This trade was posted January 27, 2009.

Diagonal Spread Example:

Sell GGBBU            Feb 2009    7.5 Call            $0.35

Buy KDMAZ            Jan 2010   2.5 Call             $4.40

 

Net Cost                      $4.05(+Trading Costs)

 

Maximum Loss            $4.05(+Trading Costs)

 

GGB is trading for        $6.54 at the close on Tuesday 01/27/09

———————————————————————————————-

GGB is now trading for $4.85 on Tuesday 03/17/09.

Sell GGBDA          April 2009     $5 Call          $0.40

The KDMAZ (Jan 2010 2.5 Call) is now trading for $2.65.

 

Net Cost                       $3.65(+Trading Costs)

 

Maximum Loss is now   $3.65(+Trading Costs)

 

If this option is exercised we will have a loss of $1.15 (+ Trading Costs) on this Trade Idea, if this option expires we will look at the next trade.  For this trade, we have had the worst scenario for a Diagonal Spread, which is the underlying stock (GBB) has declined dramatically (almost 26%).  If GGB stays below, but near, $5 we should be able to salvage this trade, provided it’s fall does not continue.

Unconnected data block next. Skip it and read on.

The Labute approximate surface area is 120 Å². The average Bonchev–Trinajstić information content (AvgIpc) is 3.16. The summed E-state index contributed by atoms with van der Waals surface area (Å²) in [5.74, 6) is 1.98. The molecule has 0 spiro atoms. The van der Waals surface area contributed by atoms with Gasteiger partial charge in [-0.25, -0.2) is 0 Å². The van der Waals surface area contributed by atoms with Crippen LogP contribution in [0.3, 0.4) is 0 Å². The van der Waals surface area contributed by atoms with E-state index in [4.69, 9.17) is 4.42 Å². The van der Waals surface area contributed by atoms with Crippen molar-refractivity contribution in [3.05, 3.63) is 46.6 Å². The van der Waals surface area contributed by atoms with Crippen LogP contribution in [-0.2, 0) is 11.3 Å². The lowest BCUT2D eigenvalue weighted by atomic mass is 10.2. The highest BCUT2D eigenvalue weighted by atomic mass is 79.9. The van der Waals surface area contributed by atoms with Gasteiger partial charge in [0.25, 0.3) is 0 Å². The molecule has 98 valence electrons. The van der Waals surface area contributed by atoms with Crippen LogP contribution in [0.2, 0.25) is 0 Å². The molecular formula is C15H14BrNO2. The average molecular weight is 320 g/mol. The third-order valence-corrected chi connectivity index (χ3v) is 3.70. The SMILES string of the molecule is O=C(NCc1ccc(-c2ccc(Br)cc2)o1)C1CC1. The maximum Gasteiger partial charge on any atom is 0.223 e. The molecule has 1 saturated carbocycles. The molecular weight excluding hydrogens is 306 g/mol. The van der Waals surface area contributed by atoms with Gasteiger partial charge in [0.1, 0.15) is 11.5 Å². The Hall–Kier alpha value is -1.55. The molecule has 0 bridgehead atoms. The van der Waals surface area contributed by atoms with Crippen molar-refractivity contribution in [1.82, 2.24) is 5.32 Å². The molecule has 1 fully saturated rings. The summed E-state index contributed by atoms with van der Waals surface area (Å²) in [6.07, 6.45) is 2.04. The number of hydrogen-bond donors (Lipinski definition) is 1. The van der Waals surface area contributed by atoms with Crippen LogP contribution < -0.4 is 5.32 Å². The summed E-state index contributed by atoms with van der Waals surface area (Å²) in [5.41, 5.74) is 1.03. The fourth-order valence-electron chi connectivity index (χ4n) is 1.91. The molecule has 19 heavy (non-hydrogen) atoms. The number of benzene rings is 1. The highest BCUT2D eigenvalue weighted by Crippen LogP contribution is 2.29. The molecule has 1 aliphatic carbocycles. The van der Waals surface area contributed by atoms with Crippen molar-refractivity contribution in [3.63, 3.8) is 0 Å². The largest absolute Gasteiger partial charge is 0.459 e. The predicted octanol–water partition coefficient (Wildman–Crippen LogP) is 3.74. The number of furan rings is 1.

————————————————————————————————————————– GGB is now trading for $5.06 on Friday 03/20/09

 

Buy the GGBDA         April 2009        $5 Call                 $0.10

 

Maximum Loss is now     $3.75 (+Trading Costs)

————————————————————————————————————————–

GGB is now trading for $6.88 at the close on Wednesday 04/22/09

 

Sell the GGBFU           June 2009         $7.50 Call            $0.45

 

Maximum Loss is now     $3.30 (+Trading Costs)